So these two missionaries are imprisoned in a hut, awaiting their fate. Outside, they can see a large cauldron bubbling. Then one has an idea. “Hey, there’s an eclipse in two hours. Why don’t we tell them if they don’t let us go, we’ll make the Sun go dark? They’ll buy that.”
The other replies, “Yes, but I think their cauldron will reach boiling point before that.” Then he shouts for the Chief and asks him,”How long do we have until you – ?”
“Oh, in about two hours,” says the chief, “Right after the eclipse.”
I am reminded of this venerable anecdote by the fact that right now, as I type this, a solar eclipse is taking place outside. However, thanks to the sky being uncharacteristically overcast today, nothing is visible, here in Thailand.
Then again, the corridor is about 1,200 miles north of here, in China. Thus if the sky was clear, we would only see about 60% of totality – which is nothing. To see the full thing would require a 1,500-mile drive (and back again) to the northernmost point of Myanmar which, given the state of their roads (and their COUNTRY) would be, to put it mildly – ARDUOUS.
And it might be cloudy there, too.
In any case, I’ve already SEEN my eclipse. It happened in England, just before I left.
I had been aware that England would experience an eclipse in ’99 (when I would be forty-six) as far back as ’61 (when I was nine). Its path had been shown, in what turned out to be a great degree of accuracy, tracking across the West Country.
Thus when the papers began reporting it, it was not news to me. But if I’d known, back in ’61, the absurdities it would trigger in ’99 – I would not have believed it.
Like the schools that said they would keep their kids INSIDE – for fear of being sued by parents when they all went blind from looking at the Sun.
And the farmers who illegally blocked roads, trying to extort cash from people in return for using their fields to park up and watch the show.
Then there were the prices charged for hotel bookings in the area – and the “special” goggles that cost a few pennies to make…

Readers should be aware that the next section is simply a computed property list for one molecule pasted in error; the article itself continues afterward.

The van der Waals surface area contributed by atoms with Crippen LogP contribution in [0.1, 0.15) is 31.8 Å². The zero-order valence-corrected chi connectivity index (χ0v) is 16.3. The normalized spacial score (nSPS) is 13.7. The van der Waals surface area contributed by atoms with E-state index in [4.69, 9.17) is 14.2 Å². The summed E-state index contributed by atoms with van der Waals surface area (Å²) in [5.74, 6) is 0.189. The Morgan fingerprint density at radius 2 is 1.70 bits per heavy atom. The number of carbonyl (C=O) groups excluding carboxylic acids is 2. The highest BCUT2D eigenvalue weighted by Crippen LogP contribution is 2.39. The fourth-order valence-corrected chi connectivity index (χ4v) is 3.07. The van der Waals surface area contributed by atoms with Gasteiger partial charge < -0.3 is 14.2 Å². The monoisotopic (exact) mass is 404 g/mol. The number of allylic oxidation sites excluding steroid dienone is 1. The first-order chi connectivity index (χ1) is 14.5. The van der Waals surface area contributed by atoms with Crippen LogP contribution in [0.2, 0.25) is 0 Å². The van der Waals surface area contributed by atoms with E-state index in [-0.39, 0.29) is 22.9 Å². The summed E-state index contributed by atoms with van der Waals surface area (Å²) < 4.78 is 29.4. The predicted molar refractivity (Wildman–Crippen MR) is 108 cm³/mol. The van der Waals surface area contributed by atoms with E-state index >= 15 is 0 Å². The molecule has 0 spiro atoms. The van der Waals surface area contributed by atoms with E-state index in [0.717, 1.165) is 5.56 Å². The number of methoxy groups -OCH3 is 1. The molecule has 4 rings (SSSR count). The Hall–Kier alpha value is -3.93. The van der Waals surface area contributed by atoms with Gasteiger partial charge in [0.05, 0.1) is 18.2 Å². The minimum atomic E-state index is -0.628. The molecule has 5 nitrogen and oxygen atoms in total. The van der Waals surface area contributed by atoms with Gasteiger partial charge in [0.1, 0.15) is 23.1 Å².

But THIS reporter dodged all of that.
I set off in the small hours and reached the target area some four hours later. Then, having reconnoitered the whole county before most people even arrived, I selected a HILL right under the centre of the eclipse’s path, which faced the direction its shadow would approach from. I parked up and waited, alone.
Of course, being post-climate-shift England, the skies were CLOUDY (so much for all the bullsh*t measures detailed above) but every now and then, I caught a glimpse of the Sun, slowly being overlaid by the Moon.
Then it happened. As I gazed across the valley in front of me, the HUGE shadow sped towards me. And… PHOOOM! All was dark and silent (save from the noise of distant fireworks being set off by the prats in the valley, trying to “enhance” Nature’s greatest non-disastrous spectacle). All the birds had gone quiet. It was like the World had come to an end. Suddenly, I understood why primitive people fear the phenomenon. The atmosphere was… well, if you have not experienced it, I would have better luck trying to explain Beyoncé The Fiancée to a blind man.
Suffice to say, it had been worth the drive.
Then, all too soon, I saw the light zooming towards me, over the valley and… PHUT! It was over. The birds began singing again and without pause for ceremony, I jumped back into my chariot and headed for home.
The roads were clear, but it took me another four hours to return to Bedford. When I reached my flat I powered up my TV to see what had happened elsewhere. It was interesting. A tiny patch of beach had been the only spot in England where the clouds had been thin enough for anyone to actually see the corona – a bit.
And the roads I had just zipped back over were, four hours later – now GRIDLOCKED!
Further north, some areas had been cloud-free, but of course all they got was what we, here, WOULD have got, had the skies been as clear as they usually are. Not a lot.
No, you have to be IN the corridor to get the experience. Even through cloud-cover, my eclipse was something I will NEVER forget. And I only had to wait thirty-eight years…